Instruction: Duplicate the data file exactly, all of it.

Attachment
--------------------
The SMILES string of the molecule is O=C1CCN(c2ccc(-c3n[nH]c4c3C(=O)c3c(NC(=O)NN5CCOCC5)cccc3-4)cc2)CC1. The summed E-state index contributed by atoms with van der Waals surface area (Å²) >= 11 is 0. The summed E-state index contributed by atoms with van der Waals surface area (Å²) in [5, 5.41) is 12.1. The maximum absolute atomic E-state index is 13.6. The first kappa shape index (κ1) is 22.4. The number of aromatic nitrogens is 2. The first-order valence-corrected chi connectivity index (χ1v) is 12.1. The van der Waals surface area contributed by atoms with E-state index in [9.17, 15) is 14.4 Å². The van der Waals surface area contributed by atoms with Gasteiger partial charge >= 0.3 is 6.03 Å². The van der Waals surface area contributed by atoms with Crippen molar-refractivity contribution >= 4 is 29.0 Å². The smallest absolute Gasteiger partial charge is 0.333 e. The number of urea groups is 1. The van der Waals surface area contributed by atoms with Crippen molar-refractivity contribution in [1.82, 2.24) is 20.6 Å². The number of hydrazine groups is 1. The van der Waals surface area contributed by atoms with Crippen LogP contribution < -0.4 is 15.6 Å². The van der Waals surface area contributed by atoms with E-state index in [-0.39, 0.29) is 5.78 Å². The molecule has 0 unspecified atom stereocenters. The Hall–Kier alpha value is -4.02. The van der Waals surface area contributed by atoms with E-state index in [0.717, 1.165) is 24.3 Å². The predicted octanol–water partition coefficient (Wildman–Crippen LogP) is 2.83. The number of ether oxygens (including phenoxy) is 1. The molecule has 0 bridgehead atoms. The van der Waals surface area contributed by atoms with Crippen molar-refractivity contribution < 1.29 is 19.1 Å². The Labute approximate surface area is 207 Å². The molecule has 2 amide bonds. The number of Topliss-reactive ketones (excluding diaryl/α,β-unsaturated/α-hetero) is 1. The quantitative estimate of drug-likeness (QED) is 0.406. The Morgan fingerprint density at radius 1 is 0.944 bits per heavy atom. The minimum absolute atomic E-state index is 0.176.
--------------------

The SMILES string of the molecule is O=C1CCN(c2ccc(-c3n[nH]c4c3C(=O)c3c(NC(=O)NN5CCOCC5)cccc3-4)cc2)CC1. The summed E-state index contributed by atoms with van der Waals surface area (Å²) >= 11 is 0. The summed E-state index contributed by atoms with van der Waals surface area (Å²) in [5, 5.41) is 12.1. The maximum absolute atomic E-state index is 13.6. The first kappa shape index (κ1) is 22.4. The number of aromatic nitrogens is 2. The first-order valence-corrected chi connectivity index (χ1v) is 12.1. The van der Waals surface area contributed by atoms with E-state index in [9.17, 15) is 14.4 Å². The van der Waals surface area contributed by atoms with Gasteiger partial charge >= 0.3 is 6.03 Å². The van der Waals surface area contributed by atoms with Crippen molar-refractivity contribution >= 4 is 29.0 Å². The smallest absolute Gasteiger partial charge is 0.333 e. The number of urea groups is 1. The van der Waals surface area contributed by atoms with Crippen molar-refractivity contribution in [1.82, 2.24) is 20.6 Å². The number of hydrazine groups is 1. The van der Waals surface area contributed by atoms with Crippen LogP contribution < -0.4 is 15.6 Å². The van der Waals surface area contributed by atoms with E-state index in [-0.39, 0.29) is 5.78 Å². The molecule has 0 unspecified atom stereocenters. The Hall–Kier alpha value is -4.02. The van der Waals surface area contributed by atoms with E-state index in [0.717, 1.165) is 24.3 Å². The predicted octanol–water partition coefficient (Wildman–Crippen LogP) is 2.83. The number of ether oxygens (including phenoxy) is 1. The molecule has 0 bridgehead atoms. The van der Waals surface area contributed by atoms with Crippen molar-refractivity contribution < 1.29 is 19.1 Å². The Labute approximate surface area is 207 Å². The molecule has 2 amide bonds. The number of Topliss-reactive ketones (excluding diaryl/α,β-unsaturated/α-hetero) is 1. The quantitative estimate of drug-likeness (QED) is 0.406. The Morgan fingerprint density at radius 1 is 0.944 bits per heavy atom. The minimum absolute atomic E-state index is 0.176.